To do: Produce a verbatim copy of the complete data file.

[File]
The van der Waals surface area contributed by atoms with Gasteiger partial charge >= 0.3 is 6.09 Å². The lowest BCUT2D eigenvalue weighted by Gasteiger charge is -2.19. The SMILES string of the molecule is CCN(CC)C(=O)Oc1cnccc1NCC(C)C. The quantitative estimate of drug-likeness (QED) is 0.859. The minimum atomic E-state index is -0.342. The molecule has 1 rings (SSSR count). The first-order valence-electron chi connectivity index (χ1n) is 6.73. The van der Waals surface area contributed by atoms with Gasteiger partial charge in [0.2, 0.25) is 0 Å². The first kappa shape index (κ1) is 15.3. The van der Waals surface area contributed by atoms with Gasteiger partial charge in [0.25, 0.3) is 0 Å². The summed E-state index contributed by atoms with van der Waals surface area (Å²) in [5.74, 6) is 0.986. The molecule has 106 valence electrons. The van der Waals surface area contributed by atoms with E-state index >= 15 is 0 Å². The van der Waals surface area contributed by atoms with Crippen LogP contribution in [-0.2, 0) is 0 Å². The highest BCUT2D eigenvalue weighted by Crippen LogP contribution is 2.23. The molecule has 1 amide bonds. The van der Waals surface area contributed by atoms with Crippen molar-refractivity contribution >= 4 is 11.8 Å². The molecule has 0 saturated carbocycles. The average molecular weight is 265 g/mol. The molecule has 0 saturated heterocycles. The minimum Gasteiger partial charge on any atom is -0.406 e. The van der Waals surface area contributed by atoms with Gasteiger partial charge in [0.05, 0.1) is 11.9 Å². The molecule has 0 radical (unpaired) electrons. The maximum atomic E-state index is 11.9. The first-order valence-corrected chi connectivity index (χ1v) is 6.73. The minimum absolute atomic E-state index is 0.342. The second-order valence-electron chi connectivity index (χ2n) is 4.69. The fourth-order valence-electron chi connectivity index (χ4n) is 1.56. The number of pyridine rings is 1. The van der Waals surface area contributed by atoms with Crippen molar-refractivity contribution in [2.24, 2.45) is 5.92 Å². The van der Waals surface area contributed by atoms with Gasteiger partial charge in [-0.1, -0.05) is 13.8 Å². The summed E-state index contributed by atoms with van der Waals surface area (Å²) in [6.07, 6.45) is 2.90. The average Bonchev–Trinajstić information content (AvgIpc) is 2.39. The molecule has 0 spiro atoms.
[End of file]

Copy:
The van der Waals surface area contributed by atoms with Gasteiger partial charge >= 0.3 is 6.09 Å². The lowest BCUT2D eigenvalue weighted by Gasteiger charge is -2.19. The SMILES string of the molecule is CCN(CC)C(=O)Oc1cnccc1NCC(C)C. The quantitative estimate of drug-likeness (QED) is 0.859. The minimum atomic E-state index is -0.342. The molecule has 1 rings (SSSR count). The first-order valence-electron chi connectivity index (χ1n) is 6.73. The van der Waals surface area contributed by atoms with Gasteiger partial charge in [0.2, 0.25) is 0 Å². The first kappa shape index (κ1) is 15.3. The van der Waals surface area contributed by atoms with Gasteiger partial charge in [0.25, 0.3) is 0 Å². The summed E-state index contributed by atoms with van der Waals surface area (Å²) in [5.74, 6) is 0.986. The molecule has 106 valence electrons. The van der Waals surface area contributed by atoms with E-state index >= 15 is 0 Å². The van der Waals surface area contributed by atoms with Crippen LogP contribution in [-0.2, 0) is 0 Å². The highest BCUT2D eigenvalue weighted by Crippen LogP contribution is 2.23. The molecule has 1 amide bonds. The van der Waals surface area contributed by atoms with Crippen molar-refractivity contribution >= 4 is 11.8 Å². The molecule has 0 saturated carbocycles. The average molecular weight is 265 g/mol. The molecule has 0 saturated heterocycles. The minimum Gasteiger partial charge on any atom is -0.406 e. The van der Waals surface area contributed by atoms with Gasteiger partial charge in [0.05, 0.1) is 11.9 Å². The molecule has 0 radical (unpaired) electrons. The maximum atomic E-state index is 11.9. The first-order valence-corrected chi connectivity index (χ1v) is 6.73. The minimum absolute atomic E-state index is 0.342. The second-order valence-electron chi connectivity index (χ2n) is 4.69. The fourth-order valence-electron chi connectivity index (χ4n) is 1.56. The number of pyridine rings is 1. The van der Waals surface area contributed by atoms with Crippen molar-refractivity contribution in [2.24, 2.45) is 5.92 Å². The van der Waals surface area contributed by atoms with Gasteiger partial charge in [-0.1, -0.05) is 13.8 Å². The summed E-state index contributed by atoms with van der Waals surface area (Å²) in [6.07, 6.45) is 2.90. The average Bonchev–Trinajstić information content (AvgIpc) is 2.39. The molecule has 0 spiro atoms.